By Pamela Miller, OD, FAAO, JD, FNAP
Nov. 15, 2017
There is a new potential threat to your patients’ eye health–and possibly your bottom line: Hubble, an online subscription service that is being marketed as a low-cost way to get daily disposable contact lenses.
The problem? The contacts won’t be the ones you have prescribed for the patient, but, rather, a generic daily disposable created especially for Hubble. The lenses are made of a version of methafilcon with a Dk/t of 18.8, rather than today’s standard of Dk/t over 80, which allows four times more oxygen to permeate the lens.
Whatever the quality of the lenses, the lure of inexpensive daily disposables may be hard for patients to resist. The site touts: “With your first shipment you’ll get 15 pairs of Hubble Lenses for free. Just cover the monthly $3 for shipping & handling.” After that first complimentary shipment, you can get 60 lenses per month for $30.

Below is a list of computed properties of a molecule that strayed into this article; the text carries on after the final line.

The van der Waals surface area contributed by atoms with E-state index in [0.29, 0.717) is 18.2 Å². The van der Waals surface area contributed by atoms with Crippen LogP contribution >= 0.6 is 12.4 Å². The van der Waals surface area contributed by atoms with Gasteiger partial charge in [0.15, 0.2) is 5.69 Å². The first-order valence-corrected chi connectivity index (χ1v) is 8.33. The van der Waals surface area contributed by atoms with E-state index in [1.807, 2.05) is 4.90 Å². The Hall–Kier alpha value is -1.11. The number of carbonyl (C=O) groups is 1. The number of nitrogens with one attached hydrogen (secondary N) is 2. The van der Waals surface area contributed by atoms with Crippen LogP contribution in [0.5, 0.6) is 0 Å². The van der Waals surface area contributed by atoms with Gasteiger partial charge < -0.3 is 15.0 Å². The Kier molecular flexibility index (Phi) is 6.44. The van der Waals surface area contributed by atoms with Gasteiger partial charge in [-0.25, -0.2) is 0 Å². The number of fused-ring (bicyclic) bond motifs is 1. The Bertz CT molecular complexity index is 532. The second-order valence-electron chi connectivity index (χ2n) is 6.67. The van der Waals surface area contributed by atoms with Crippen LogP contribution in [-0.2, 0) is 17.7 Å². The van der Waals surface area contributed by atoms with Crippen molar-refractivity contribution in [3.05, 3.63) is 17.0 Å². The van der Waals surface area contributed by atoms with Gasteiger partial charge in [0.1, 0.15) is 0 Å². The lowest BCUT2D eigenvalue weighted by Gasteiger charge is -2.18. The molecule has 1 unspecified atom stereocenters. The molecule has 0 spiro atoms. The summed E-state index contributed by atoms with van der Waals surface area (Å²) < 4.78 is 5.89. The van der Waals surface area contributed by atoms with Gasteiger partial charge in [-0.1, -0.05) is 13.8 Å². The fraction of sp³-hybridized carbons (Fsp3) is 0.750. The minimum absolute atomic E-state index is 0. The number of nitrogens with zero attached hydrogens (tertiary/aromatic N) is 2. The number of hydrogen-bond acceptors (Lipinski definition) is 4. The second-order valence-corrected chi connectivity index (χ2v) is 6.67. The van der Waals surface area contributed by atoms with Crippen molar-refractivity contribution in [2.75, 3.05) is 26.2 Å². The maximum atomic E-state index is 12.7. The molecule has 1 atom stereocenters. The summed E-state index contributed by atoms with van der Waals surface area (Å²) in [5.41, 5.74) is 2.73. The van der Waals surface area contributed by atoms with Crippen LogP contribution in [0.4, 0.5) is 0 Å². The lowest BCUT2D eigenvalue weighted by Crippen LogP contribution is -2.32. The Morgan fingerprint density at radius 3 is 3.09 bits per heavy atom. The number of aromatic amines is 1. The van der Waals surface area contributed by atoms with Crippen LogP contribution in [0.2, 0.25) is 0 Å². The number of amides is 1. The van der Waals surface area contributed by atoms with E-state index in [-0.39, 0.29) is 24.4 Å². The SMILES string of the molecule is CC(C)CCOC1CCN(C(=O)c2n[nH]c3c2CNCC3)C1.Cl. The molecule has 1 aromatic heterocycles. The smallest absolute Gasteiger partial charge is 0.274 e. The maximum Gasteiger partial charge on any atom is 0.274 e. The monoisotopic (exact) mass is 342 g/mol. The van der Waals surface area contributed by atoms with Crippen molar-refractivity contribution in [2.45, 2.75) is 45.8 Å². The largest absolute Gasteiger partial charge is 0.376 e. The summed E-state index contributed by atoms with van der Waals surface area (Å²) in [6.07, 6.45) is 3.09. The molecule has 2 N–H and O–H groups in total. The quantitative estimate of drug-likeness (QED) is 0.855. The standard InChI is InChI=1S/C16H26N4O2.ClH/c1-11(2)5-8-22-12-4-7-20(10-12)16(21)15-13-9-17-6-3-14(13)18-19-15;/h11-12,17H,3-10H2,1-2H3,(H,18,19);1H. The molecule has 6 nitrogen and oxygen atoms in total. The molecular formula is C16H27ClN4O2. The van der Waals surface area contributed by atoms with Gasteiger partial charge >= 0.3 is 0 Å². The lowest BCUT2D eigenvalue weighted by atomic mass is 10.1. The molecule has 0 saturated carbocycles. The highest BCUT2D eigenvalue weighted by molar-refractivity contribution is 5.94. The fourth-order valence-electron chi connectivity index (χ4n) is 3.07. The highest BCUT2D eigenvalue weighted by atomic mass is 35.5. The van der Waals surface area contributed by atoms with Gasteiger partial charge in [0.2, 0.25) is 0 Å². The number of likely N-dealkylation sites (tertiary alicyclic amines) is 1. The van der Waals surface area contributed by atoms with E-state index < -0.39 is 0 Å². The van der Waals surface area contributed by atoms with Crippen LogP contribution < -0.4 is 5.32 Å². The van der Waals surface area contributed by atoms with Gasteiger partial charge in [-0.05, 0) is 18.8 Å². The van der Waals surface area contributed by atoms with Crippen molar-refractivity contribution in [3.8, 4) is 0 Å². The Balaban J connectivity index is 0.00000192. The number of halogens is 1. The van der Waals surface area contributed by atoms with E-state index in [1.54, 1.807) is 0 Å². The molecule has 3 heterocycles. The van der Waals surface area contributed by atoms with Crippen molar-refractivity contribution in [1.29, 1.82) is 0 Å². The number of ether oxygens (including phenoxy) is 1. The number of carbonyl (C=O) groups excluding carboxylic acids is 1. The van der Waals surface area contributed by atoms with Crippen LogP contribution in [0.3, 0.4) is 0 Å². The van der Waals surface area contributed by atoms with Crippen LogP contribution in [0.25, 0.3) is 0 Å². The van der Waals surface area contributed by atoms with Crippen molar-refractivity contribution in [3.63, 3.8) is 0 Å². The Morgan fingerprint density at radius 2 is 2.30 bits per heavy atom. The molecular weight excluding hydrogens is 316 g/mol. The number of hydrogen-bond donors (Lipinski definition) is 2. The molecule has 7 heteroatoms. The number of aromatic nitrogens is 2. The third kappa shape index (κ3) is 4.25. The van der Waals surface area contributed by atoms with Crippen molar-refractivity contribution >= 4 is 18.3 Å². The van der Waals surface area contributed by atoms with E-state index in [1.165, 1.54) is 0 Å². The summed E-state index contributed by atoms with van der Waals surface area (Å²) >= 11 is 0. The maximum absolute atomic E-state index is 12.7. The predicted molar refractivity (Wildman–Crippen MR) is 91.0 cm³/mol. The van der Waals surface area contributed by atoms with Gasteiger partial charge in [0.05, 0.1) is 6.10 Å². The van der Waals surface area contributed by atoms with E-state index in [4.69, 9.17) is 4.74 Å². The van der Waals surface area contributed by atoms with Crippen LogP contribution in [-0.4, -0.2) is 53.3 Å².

The site has a doctor locator to facilitate prescriptions especially for Hubble lenses by connecting the patient to doctors who have Hubble fitting sets, and are open to writing prescriptions specifically for Hubble’s product.
Educate Patients: “I Am Writing a Specific Contact Lens Prescription For You”
Patients may not understand that daily disposables are not interchangeable, and that there are significant differences in quality. With the rise of inexpensive (and often cheaply made, low-quality) eyewear, such as from Warby Parker, they may equate purchasing lower-cost daily disposables with getting less-expensive glasses online. It’s up to you to educate patients why there’s much more at stake when buying contact lenses. Unlike a cheap pair of glasses, contact lenses manufactured with less-advanced (i.e. cheap) materials, could endanger their eye health and comfort.